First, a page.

Children’s literature can enhance language development in several ways. It can assist in the expansion of children’s vocabularies – it  introduces children to words they might not otherwise be exposed to, and contributes to the bank of words and images that are used to formulate and communicate thoughts and ideas (Winch et al, 2010). Further, exposure to children’s literature teaches children to recognise words, as well making them familiar with pronunciation, spelling, punctuation and structure (Matthews, 2011). Importantly, children’s literature can motivate children and foster a positive attitude towards reading, which can have a significant impact on their future success not only in literacy, but also in their lives.

Grandma McGarvey paints the shed (Hessell, 1994) is an example of a book that supports children’s language development in numerous ways, including through features such as:

Repetition: The line ‘When Grandma McGarvey painted the shed’ is repeated throughout the book in a predictable way. Such repetition familiarises readers with both the pronunciation and the spelling of the words. Repetition also allows children to join in and predict what Grandma McGarvey will do next – enhancing their comprehension and understanding of words and structure.

Illustrations: The vibrant and detailed pictures supplementing the text encourage children to make connections between words and images.

Adjectives: A wide range of descriptive words are used in the book, including ‘floppy’, ‘wiggly’, ‘dribbly’, ‘splotchetty’, ‘rusty’ and ‘spectacular’, providing the potential to expand a child’s vocabulary.

Synonyms: The book can teach children about different words with similar meanings. For example, the book provides that Grandma McGarvey ‘didn’t use ordinary paint’, and that she ‘didn’t use regular brushes’.

Sail away: The ballad of Skip and Nell (Fox, 1986) is another children’s book which supports language development in numerous ways, including through features such as:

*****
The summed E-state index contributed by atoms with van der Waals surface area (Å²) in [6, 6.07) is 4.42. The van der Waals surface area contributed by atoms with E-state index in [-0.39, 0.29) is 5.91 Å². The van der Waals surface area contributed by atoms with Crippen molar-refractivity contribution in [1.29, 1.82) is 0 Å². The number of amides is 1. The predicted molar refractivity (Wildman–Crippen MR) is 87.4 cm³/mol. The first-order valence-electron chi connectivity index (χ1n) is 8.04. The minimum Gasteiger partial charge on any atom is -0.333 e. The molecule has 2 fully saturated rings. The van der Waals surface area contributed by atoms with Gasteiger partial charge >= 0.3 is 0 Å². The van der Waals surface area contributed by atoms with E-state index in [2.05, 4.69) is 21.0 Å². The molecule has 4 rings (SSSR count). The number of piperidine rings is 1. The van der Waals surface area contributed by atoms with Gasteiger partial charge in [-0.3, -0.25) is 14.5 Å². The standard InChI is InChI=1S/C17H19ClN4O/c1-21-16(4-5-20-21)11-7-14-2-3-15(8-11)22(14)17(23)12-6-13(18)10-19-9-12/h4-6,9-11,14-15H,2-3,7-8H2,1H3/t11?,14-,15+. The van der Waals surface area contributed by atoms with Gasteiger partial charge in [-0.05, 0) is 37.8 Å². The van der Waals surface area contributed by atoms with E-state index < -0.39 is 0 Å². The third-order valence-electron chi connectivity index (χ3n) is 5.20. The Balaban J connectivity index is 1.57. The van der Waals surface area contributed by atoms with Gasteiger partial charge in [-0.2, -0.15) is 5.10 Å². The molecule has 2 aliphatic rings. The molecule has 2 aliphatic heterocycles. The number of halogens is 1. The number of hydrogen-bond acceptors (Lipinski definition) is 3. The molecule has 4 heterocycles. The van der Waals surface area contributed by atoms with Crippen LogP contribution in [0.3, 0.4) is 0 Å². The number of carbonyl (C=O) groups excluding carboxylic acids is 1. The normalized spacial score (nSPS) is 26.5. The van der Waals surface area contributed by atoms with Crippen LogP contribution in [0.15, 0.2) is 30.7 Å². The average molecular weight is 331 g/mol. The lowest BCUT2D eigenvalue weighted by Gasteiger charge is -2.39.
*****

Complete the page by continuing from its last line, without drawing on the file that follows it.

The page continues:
Combination of simple and complex words: Sail away uses mostly simple language, but includes some less well known words, such as ‘dwell’, ‘kith’, ‘kin’, ‘swell’, and ‘spinnaker’. The combination of simple and complex words challenges children without overwhelming them, and provides an opportunity to expand vocabularies.

Rhyme: The rhyming style of the book encourages children to listen to the sound of words and recognise and think of words that sound similar.

Alliteration: Alliteration is also featured in Sail away, for example: ‘the wind died down, the Dinki Di stood still’. Such alliteration can increase phonemic awareness, and thus increase children’s ability to ‘hear, segment and manipulate sounds in speech’ (Winch et al 2010, p. 570).

Grandma McGarvey paints the shed and Sail away: The ballad of Skip and Nell both demonstrate the way in which children’s literature can support children’s language development, which is an essential part of education and life.


Fox, M. (1986). Sail away: The ballad of Skip and Nell. Lindfield, NSW: Scholastic Press.

Hessell, J. (1994). Grandma McGarvey paints the shed. Gosford, NSW: Scholastic Press.

Lukens, R. (2007). A critical handbook of children’s literature (8th ed.). Boston, MA: Pearson Education.

Matthews, L. (2011). The role of literature in language and literacy learning. Practically Primary, 16 (3), 18-20.

Winch, G., Johnston, R., March, P., Ljungdahl, L., & Holliday, M. (2010). Literacy: Reading, writing and children’s literature (4th ed.). South Melbourne, VIC: Oxford University Press.